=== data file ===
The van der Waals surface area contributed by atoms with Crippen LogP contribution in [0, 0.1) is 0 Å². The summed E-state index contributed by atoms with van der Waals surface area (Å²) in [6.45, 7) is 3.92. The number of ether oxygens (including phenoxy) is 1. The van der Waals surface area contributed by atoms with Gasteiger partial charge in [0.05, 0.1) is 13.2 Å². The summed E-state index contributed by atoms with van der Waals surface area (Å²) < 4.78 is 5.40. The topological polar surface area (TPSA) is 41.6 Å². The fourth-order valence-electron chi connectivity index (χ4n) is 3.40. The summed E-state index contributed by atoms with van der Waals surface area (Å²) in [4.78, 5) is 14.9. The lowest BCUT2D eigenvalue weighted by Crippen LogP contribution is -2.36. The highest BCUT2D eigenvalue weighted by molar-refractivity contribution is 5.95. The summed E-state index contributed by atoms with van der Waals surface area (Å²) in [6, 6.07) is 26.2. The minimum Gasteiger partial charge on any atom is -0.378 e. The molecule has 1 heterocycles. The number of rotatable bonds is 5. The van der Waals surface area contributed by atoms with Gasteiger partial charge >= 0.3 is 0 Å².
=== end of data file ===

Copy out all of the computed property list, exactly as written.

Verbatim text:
The van der Waals surface area contributed by atoms with Crippen LogP contribution in [0, 0.1) is 0 Å². The summed E-state index contributed by atoms with van der Waals surface area (Å²) in [6.45, 7) is 3.92. The number of ether oxygens (including phenoxy) is 1. The van der Waals surface area contributed by atoms with Gasteiger partial charge in [0.05, 0.1) is 13.2 Å². The summed E-state index contributed by atoms with van der Waals surface area (Å²) < 4.78 is 5.40. The topological polar surface area (TPSA) is 41.6 Å². The fourth-order valence-electron chi connectivity index (χ4n) is 3.40. The summed E-state index contributed by atoms with van der Waals surface area (Å²) in [4.78, 5) is 14.9. The lowest BCUT2D eigenvalue weighted by Crippen LogP contribution is -2.36. The highest BCUT2D eigenvalue weighted by molar-refractivity contribution is 5.95. The summed E-state index contributed by atoms with van der Waals surface area (Å²) in [6, 6.07) is 26.2. The minimum Gasteiger partial charge on any atom is -0.378 e. The molecule has 1 heterocycles. The number of rotatable bonds is 5. The van der Waals surface area contributed by atoms with Gasteiger partial charge >= 0.3 is 0 Å².